4. Creditors vote on the proposed plan. If a majority of creditors voting by value approve the plan, the plan is then binding on all unsecured creditors (and secured creditors to the extent that any part of their debt exceeds the value of their security interest).
  5. If the plan is approved, the SBRP administers the plan and makes distributions to creditors while the business continues to be run as normal by the directors. If the plan is not approved, the directors may place the company into voluntary administration or liquidation.

Temporary Relief

The new laws also introduce a temporary relief period between January 1, 2021, and March 31, 2021, for businesses that wish to engage an SBRP and enter into a restructuring process, but have been unable to find a practitioner or otherwise enter into the process. This is because there may not be enough SBRPs in the early stages of 2021 to service those companies that wish to restructure.

In order to avail themselves of this temporary relief period, the directors of the business must make a declaration in writing that sets out that there are reasonable grounds to believe the that: (i) company is insolvent and otherwise eligible for a small business restructuring; (ii) the board has resolved that a restructuring practitioner should be appointed; and (iii) there is no SBRP or administrator for the company. This declaration must be provided to the Australian corporate regulator, ASIC, within five business days of being made.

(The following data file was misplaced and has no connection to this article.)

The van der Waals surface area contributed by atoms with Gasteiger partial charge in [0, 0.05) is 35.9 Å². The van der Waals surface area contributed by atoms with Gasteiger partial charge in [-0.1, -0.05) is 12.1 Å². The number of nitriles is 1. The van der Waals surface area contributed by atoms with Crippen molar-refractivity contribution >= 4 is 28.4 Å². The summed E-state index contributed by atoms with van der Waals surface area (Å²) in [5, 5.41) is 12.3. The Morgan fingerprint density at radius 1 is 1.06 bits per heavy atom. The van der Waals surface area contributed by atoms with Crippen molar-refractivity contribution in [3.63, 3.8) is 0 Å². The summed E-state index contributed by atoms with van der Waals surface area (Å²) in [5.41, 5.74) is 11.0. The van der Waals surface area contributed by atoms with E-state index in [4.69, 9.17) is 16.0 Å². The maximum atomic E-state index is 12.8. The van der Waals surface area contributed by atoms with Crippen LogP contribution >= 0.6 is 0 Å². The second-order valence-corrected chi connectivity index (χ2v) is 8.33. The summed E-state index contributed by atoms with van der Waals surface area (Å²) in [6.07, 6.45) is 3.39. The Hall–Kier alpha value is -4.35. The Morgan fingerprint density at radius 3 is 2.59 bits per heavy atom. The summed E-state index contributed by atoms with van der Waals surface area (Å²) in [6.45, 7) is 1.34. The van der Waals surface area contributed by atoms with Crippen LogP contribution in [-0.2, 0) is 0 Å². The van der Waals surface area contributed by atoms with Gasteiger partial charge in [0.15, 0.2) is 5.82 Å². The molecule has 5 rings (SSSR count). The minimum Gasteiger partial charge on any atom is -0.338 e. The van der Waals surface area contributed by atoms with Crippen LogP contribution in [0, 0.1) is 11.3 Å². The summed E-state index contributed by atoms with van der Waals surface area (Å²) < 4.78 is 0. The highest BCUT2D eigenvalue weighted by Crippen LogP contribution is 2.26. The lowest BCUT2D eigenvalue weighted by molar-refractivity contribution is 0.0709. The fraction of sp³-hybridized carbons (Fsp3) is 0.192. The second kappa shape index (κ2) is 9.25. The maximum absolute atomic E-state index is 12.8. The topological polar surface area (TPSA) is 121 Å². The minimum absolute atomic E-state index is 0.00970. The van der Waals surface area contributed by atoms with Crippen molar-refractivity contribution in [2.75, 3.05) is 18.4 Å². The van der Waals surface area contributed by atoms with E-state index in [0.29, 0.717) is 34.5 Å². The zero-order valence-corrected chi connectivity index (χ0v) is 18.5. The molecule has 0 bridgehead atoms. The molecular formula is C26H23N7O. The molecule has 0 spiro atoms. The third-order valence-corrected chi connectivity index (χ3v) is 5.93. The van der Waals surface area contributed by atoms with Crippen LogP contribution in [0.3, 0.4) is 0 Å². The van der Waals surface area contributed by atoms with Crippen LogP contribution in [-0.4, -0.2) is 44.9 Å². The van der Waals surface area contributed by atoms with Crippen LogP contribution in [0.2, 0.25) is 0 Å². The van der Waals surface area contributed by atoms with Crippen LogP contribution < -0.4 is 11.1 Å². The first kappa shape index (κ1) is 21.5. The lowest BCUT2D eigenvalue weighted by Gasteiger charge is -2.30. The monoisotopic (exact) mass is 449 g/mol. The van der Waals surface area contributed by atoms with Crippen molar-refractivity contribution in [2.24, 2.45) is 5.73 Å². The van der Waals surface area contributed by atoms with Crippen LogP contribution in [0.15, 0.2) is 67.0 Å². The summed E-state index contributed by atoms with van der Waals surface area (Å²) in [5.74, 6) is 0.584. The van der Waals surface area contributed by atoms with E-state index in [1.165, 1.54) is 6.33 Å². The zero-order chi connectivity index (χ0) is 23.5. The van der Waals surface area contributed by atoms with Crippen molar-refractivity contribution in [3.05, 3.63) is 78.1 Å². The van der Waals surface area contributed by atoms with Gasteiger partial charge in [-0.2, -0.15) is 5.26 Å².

The temporary relief provides eligible businesses with a safe harbor from insolvent trading and protection against statutory demands—statutory demands may be issued against the company only for debts above A$20,000 (instead of the threshold of A$2,000 applicable to all other companies) and the company has six months to respond to a demand (instead of the deadline of 21 days applicable to all other companies).

The Simplified Liquidation Process

From January 1, 2021, small businesses with liabilities of less than A$1 million will also be able to access a new simplified liquidation process. This process will retain the basic structure of existing liquidations in Australia, but with time and cost savings through reduced investigative and reporting requirements, and without the requirement for holding meetings of creditors.

The key features of the simplified liquidation process are:

  1. Liquidators have narrower obligations to report on potential misconduct by officers or employees of the company in liquidation (as is typically required by Section 533 of the Corporations Act 2001).
  2. Liquidators have reduced requirements to convene meetings of creditors.
  3. There are reduced circumstances in which unfair preference payments made by a company are voidable, including if such payments occurred more than three months prior to commencement of a liquidation or the payments involve amounts of less than A$30,000.
  4. There are relaxed requirements regarding creditors' proofs of debt and the processes for liquidators to pay out dividends to creditors.

 Relaxed Licensing Requirements

The suite of reforms also includes changes to the Insolvency Practice Rules (Corporations) 2016 to allow for relaxed requirements for the licensing of liquidators if they intend to practice only as SBRPs. In short, the relatively onerous requirements for the licensing of liquidators are relaxed for those who intend to practice only as SBRPs. For example, accountants may be appointed as SBRPs and need not have extensive specialist insolvency or liquidation training.

Key Issues and Takeaways